Dolores County Search and Rescue again responded to unprepared tubers in distress on the Dolores River in Ponderosa Gorge.
On July 18, three nonresident adults in their 50s set out from Bradfield Bridge Recreation Area at 11 a.m., as the river was flowed at the low rate of 79 cubic feet per second.
They never arrived at the Dove Creek Pumping Station 19 miles downriver, reported Dolores County SAR Capt. Keith Keesling.
On the morning of July 19, the search team was deployed to begin a looking for the missing party after concerned family members called the Dolores County Sheriff’s Office for help.
The Ponderosa Gorge averages 1,100 feet deep with no way to hike out.
Search teams on ATVs went to the Dolores River Overlook to scan with binoculars and search with a drone but had no luck. They returned to headquarters for the rescue boat and gear for a possible overnight excursion.
Other team members were positioned near power lines to facilitate communications.
When a Flight for Life helicopter became available, Dolores County Sheriff Don Wilson requested its assistance. At this point, the tubers had been missing for 25 hours.
The rescue helicopter found the stranded party on a second flyover of the river, then landed and picked them up, taking two trips. The tubers were only wearing shorts and T-shirts, had no outdoor gear and had run out of water and food.
They were exhausted and dehydrated after their unplanned overnight stay on the river lasted almost 30 hours, Keesling said. All were medically cleared.
Rescuers involved included Keesling, Jeremy Lawrence, Ryan Delano, Kiren Huskey, Rachelle King, Karen Kibel and Megan Daves.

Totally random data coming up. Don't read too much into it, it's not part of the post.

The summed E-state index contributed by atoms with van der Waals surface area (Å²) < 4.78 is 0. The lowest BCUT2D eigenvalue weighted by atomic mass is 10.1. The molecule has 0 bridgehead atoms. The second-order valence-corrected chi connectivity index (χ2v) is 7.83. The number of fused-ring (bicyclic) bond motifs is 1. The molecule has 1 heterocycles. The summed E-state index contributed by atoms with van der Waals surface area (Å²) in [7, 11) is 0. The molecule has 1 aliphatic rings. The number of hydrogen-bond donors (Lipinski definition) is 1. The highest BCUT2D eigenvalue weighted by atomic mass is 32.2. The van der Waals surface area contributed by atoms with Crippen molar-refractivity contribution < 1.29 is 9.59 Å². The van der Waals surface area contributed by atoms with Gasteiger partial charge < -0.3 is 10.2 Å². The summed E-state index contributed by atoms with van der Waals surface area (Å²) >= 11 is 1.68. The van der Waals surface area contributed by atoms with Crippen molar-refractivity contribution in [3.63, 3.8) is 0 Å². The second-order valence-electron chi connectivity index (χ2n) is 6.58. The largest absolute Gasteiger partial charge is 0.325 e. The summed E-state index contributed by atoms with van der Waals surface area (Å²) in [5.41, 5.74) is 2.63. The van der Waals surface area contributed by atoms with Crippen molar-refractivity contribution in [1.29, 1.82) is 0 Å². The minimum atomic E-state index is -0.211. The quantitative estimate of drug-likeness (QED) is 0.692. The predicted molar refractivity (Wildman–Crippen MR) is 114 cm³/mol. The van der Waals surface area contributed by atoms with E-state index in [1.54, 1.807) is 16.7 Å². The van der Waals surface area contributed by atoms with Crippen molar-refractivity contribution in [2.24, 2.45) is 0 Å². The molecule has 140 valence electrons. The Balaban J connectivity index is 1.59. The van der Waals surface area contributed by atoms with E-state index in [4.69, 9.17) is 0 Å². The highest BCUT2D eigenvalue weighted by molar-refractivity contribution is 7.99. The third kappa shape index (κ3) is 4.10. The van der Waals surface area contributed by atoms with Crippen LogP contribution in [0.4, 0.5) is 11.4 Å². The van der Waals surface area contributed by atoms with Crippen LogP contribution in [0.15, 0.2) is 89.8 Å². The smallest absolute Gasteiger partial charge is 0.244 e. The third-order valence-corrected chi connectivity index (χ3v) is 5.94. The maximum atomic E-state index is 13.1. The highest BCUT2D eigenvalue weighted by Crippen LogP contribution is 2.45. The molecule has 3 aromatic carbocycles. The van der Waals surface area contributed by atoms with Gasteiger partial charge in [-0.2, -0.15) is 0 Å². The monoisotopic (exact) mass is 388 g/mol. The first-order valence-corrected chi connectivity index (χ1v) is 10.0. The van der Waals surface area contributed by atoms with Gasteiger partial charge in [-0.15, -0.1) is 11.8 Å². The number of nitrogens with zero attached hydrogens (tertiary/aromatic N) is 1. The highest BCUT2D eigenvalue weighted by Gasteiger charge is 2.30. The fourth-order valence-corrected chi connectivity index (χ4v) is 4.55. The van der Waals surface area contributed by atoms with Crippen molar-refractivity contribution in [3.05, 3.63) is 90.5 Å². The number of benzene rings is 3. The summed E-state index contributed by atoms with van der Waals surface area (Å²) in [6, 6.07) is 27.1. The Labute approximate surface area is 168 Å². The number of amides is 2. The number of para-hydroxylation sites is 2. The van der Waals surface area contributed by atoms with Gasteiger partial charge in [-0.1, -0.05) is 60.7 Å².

On June 16, a Flight for Life helicopter locating six Dolores County youths who were missing on the Lower Dolores River.
The group had attempted to float the same Ponderosa Gorge section of the river on inner tubes the previous day from Bradfield Bridge. They had lashed the tubes together, and some of the youths were not wearing life jackets.
At the time, the section of river was running at a high flow of 3,400 cubic feet per second.
The teenagers ran into trouble when they lost a few of their inner tubes in a rapid about 9 miles into the trip. After walking along shore, they came upon “a nice family” that gave them food and invited them to stay overnight at their camp. Wilson called in a rescue helicopter, and the youths were extracted by a Flight for Life helicopter that landed on the edge of the beach, its tail jutting out over the river. Three flights were required to bring out all six people.
After two cases of stranded tubers, during high and low flows, Dolores County Search and Rescue advised caution.
“No more tubing please. The river is now too low,” Keesling said.